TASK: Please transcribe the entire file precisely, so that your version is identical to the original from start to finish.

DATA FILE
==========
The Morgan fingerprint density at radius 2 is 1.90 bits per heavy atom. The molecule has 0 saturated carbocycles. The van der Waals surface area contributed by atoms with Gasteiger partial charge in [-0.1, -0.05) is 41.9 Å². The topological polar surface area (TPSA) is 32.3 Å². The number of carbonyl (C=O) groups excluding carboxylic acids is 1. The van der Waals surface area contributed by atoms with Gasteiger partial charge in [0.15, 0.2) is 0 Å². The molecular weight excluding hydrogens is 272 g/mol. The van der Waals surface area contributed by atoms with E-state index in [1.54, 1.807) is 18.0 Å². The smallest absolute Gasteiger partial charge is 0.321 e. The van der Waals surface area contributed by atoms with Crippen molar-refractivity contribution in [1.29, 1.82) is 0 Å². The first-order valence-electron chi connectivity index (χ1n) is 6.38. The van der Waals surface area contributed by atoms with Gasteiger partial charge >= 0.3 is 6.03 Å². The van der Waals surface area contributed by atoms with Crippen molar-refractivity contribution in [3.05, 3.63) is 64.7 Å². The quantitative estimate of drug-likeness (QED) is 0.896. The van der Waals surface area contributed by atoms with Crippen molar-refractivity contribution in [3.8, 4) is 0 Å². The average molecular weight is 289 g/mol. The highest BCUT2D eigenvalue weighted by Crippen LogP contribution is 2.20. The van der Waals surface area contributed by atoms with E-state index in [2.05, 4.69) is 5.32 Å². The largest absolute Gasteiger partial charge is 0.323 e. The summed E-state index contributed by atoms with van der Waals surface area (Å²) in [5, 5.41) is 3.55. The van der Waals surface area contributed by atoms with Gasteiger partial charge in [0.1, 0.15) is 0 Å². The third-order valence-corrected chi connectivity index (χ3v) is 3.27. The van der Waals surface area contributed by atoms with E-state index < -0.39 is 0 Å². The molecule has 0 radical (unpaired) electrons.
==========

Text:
The Morgan fingerprint density at radius 2 is 1.90 bits per heavy atom. The molecule has 0 saturated carbocycles. The van der Waals surface area contributed by atoms with Gasteiger partial charge in [-0.1, -0.05) is 41.9 Å². The topological polar surface area (TPSA) is 32.3 Å². The number of carbonyl (C=O) groups excluding carboxylic acids is 1. The van der Waals surface area contributed by atoms with Gasteiger partial charge in [0.15, 0.2) is 0 Å². The molecular weight excluding hydrogens is 272 g/mol. The van der Waals surface area contributed by atoms with E-state index in [1.54, 1.807) is 18.0 Å². The smallest absolute Gasteiger partial charge is 0.321 e. The van der Waals surface area contributed by atoms with Crippen molar-refractivity contribution in [1.29, 1.82) is 0 Å². The first-order valence-electron chi connectivity index (χ1n) is 6.38. The van der Waals surface area contributed by atoms with Gasteiger partial charge >= 0.3 is 6.03 Å². The van der Waals surface area contributed by atoms with Crippen molar-refractivity contribution in [3.05, 3.63) is 64.7 Å². The quantitative estimate of drug-likeness (QED) is 0.896. The van der Waals surface area contributed by atoms with Crippen molar-refractivity contribution in [3.8, 4) is 0 Å². The average molecular weight is 289 g/mol. The highest BCUT2D eigenvalue weighted by Crippen LogP contribution is 2.20. The van der Waals surface area contributed by atoms with E-state index in [2.05, 4.69) is 5.32 Å². The largest absolute Gasteiger partial charge is 0.323 e. The summed E-state index contributed by atoms with van der Waals surface area (Å²) in [5, 5.41) is 3.55. The van der Waals surface area contributed by atoms with Gasteiger partial charge in [0.1, 0.15) is 0 Å². The third-order valence-corrected chi connectivity index (χ3v) is 3.27. The van der Waals surface area contributed by atoms with E-state index < -0.39 is 0 Å². The molecule has 0 radical (unpaired) electrons.